21. The Managerial Finance Function Relationship to Economics • The primary economic principal used by financial managers is marginal analysis which says that financial decisions should be implemented only when benefits exceed costs.

  22. The Managerial Finance Function Relationship to Accounting • The firm’s finance (treasurer) and accounting (controller) functions are closely-related and overlapping. • In smaller firms, the financial manager generally performs both functions.

  23. The Managerial Finance Function Relationship to Accounting • One major difference in perspective and emphasis between finance and accounting is that accountants generally use the accrual method while in finance, the focus is on cash flows. • The significance of this difference can be illustrated using the following simple example.

  24. The Managerial Finance Function Relationship to Accounting • The Zasloff Corporation experienced the following activity last year: Sales: $100,000 (50% still uncollected) Cost of Goods: $ 60,000 (all paid in full under supplier terms) Expenses: $ 30,000 (all paid in full) • Now contrast the differences in performance under the accounting method versus the cash method.

  25. The Managerial Finance Function Relationship to Accounting INCOME STATEMENT SUMMARY ACCRUALCASH Sales $100,000 $ 50,000 -COGS (60,000) (60,000) Gross Margin $ 40,000 $(10,000) -Expenses (30,000) (30,000) Net Profit/(Loss) $ 10,000 $(40,000)

  26. The Managerial Finance Function Relationship to Accounting • Finance and accounting also differ with respect to decision-making. • While accounting is primarily concerned with the presentation of financial data, the financial manager is primarily concerned with analyzing and interpreting this information for decision-making purposes. • The financial manager uses this data as a vital tool for making decisions about the financial aspects of the firm.

  27. Key Activities of the Financial Manager Relationship to Accounting

  28. Goal of the Financial Manager Maximize Profit??? Profit maximization fails to account for differences in the level of cash flows (as opposed to profits), the timing of these cash flows, and the risk of these cash flows.

  29. Goal of the Financial Manager Maximize Shareholder Wealth!!! • Why? • Because maximizing shareholder wealth properly considers cash flow level, the timing of these cash flows, and the risk of these cash flows. • This can be illustrated using the following simple valuation equation: level & timing of cash flows Share Price = Future Dividends Required Return risk of cash flows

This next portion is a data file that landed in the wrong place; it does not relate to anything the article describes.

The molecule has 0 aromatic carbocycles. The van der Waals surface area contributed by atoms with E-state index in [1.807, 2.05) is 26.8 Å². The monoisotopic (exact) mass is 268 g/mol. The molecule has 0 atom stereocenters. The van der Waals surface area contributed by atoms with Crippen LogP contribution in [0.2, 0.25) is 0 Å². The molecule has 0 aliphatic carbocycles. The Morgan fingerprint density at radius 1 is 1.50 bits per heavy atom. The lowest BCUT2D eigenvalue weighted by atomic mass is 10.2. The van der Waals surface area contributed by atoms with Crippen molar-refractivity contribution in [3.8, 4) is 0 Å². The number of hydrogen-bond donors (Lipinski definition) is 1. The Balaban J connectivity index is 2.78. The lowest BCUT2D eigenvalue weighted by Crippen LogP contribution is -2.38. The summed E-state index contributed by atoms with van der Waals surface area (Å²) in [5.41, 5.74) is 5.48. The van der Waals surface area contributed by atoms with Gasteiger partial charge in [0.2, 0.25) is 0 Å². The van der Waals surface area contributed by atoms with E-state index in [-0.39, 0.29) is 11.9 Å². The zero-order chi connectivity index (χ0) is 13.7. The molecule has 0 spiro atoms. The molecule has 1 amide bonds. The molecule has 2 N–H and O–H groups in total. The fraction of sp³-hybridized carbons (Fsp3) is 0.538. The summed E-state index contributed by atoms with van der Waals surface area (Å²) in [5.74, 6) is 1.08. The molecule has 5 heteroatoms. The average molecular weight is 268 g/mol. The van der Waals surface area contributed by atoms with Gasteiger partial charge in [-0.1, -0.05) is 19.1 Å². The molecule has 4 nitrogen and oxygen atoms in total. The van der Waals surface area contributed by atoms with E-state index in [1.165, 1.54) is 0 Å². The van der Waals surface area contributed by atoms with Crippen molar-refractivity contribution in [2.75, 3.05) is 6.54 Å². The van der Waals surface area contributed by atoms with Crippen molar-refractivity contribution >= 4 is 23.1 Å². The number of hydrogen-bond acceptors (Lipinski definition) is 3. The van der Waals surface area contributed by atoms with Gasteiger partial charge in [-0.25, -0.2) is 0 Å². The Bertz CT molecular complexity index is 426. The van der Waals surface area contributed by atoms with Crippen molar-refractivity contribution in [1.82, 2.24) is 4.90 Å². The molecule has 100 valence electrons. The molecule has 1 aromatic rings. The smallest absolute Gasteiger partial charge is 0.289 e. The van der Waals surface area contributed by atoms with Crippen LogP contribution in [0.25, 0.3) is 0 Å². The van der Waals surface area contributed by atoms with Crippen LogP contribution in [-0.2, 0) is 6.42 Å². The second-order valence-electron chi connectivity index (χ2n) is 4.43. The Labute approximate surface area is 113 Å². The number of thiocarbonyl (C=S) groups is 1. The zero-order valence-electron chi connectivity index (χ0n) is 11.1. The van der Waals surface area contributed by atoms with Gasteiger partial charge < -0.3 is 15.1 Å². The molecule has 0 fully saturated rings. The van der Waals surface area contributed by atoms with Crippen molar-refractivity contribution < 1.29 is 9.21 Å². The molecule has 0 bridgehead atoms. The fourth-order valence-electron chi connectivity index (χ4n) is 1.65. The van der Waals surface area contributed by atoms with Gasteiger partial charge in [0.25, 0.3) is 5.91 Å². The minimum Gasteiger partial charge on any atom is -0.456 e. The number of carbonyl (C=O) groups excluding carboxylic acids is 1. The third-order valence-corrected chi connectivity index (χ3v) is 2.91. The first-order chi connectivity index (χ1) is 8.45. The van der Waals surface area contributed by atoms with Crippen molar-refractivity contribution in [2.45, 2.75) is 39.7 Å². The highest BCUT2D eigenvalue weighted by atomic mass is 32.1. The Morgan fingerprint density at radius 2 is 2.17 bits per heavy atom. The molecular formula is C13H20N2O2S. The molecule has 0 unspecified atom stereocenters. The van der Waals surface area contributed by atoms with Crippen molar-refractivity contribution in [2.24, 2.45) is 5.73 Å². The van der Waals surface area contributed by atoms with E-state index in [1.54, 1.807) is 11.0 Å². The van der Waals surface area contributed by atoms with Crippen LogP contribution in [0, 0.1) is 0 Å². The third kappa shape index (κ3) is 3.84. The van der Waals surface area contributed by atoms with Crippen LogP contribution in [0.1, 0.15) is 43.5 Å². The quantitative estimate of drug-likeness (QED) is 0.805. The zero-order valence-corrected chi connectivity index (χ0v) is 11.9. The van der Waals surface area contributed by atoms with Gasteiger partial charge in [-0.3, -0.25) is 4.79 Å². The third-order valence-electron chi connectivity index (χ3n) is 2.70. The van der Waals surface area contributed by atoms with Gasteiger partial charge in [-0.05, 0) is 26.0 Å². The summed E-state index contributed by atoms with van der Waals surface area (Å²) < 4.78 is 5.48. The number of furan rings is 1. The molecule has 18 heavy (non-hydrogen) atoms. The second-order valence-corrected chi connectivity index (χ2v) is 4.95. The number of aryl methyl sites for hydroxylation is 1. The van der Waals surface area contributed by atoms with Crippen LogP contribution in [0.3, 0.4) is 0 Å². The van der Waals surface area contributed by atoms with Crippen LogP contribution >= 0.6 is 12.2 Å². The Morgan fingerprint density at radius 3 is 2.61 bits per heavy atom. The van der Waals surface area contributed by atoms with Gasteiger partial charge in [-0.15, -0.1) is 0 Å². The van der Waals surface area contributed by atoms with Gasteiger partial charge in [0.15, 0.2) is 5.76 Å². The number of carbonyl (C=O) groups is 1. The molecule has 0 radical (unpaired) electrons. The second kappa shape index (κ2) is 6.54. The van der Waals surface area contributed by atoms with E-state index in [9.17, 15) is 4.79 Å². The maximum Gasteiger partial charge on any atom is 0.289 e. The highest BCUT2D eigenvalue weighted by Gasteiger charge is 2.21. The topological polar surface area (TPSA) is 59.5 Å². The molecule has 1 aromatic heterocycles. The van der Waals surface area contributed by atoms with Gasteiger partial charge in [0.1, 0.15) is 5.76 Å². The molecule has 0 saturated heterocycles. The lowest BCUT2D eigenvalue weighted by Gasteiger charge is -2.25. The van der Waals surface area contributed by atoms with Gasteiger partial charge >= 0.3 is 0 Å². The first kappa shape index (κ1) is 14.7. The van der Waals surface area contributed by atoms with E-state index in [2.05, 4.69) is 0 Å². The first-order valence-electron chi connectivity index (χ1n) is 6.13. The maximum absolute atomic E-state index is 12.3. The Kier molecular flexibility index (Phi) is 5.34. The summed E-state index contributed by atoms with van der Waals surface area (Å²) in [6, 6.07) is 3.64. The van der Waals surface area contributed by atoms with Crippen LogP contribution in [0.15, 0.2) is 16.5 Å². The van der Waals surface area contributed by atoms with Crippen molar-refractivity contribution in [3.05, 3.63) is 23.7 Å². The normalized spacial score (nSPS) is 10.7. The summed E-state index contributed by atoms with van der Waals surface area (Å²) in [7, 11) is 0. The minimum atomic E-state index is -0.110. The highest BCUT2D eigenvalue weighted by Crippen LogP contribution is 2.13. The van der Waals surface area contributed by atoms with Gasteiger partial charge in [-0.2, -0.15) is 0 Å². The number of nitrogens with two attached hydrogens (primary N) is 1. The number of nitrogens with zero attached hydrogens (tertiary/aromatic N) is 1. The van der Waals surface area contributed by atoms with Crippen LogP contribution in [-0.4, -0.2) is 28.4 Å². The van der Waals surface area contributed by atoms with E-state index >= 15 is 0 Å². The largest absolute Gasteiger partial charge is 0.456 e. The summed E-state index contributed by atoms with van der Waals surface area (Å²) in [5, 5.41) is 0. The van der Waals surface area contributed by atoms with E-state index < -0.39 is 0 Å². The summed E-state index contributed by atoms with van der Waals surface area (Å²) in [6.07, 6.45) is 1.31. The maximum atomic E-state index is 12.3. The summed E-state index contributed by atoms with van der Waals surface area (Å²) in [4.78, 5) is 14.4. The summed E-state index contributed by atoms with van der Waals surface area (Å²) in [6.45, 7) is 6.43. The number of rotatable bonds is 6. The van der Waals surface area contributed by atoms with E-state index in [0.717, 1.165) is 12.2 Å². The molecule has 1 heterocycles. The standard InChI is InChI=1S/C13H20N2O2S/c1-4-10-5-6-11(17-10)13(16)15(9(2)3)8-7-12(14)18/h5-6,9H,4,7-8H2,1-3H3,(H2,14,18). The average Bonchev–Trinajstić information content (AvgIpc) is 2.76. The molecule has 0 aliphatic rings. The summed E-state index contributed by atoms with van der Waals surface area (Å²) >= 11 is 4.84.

30. Cash flow level: High tech firm cuts R&D expenses, then stock price falls but EPS rises. • Timing: Intrim cash inflows can be invested • Risk: Actual outcomes may differ from expected

  31. Goal of the Financial Manager Maximize Shareholder Wealth!!! • It can also be described using the following flow chart:

  32. Goal of the Financial Manager Economic Value Added (EVA) • Economic value added (EVA) is a popular measure used by many firms to determine whether an investment - proposed or existing - positively contributes to the owners wealth. • EVA is calculated by subtracting the cost of funds used to finance an investment from its after-tax operating profits. • Investments with positive EVAs increase shareholder wealth and those with negative EVAs reduce shareholder value.

  33. Goal of the Financial Manager What About Other Stakeholders? • Stakeholders include all groups of individuals who have a direct economic link to the firm including: • Employees • Customers • Suppliers • Creditors • Owners • The "Stakeholder View" prescribes that the firm make a conscious effort to avoid actions that could be detrimental to the wealth position of its stakeholders. • Such a view is considered to be "socially responsible."

  34. The Role of Ethics Ethics Defined • Ethics - the standards of conduct or moral judgment - have become an overriding issue in both our society and the financial community • Ethical violations attract widespread publicity • Negative publicity often leads to negative impacts on a firm

  35. The Agency Issue The Problem • Whenever a manager owns less than 100% of the firm’s equity, a potential agency problem exists. • In theory, managers would agree with shareholder wealth maximization. • However, managers are also concerned with their personal wealth, job security, fringe benefits, and lifestyle. • This would cause managers to act in ways that do not always benefit the firm shareholders.

  36. The Agency Issue Resolving the Problem • Market Forces such as major shareholders and the threat of a hostile takeover act to keep managers in check. • Agency Costs may be incurred to ensure management acts in shareholders interests.

  37. The Agency Issue Resolving the Problem • Agency costs include 1. bonding expenditure:第三者擔保 2. monitoring expenditure 3. opportunity cost:大型組織的控制稽核制度,使經 理人無法及時抓住獲利的機會。 4. structuring expenditure (1) incentive plan:stock option (2) performance plan: performance shares、 cash bonuses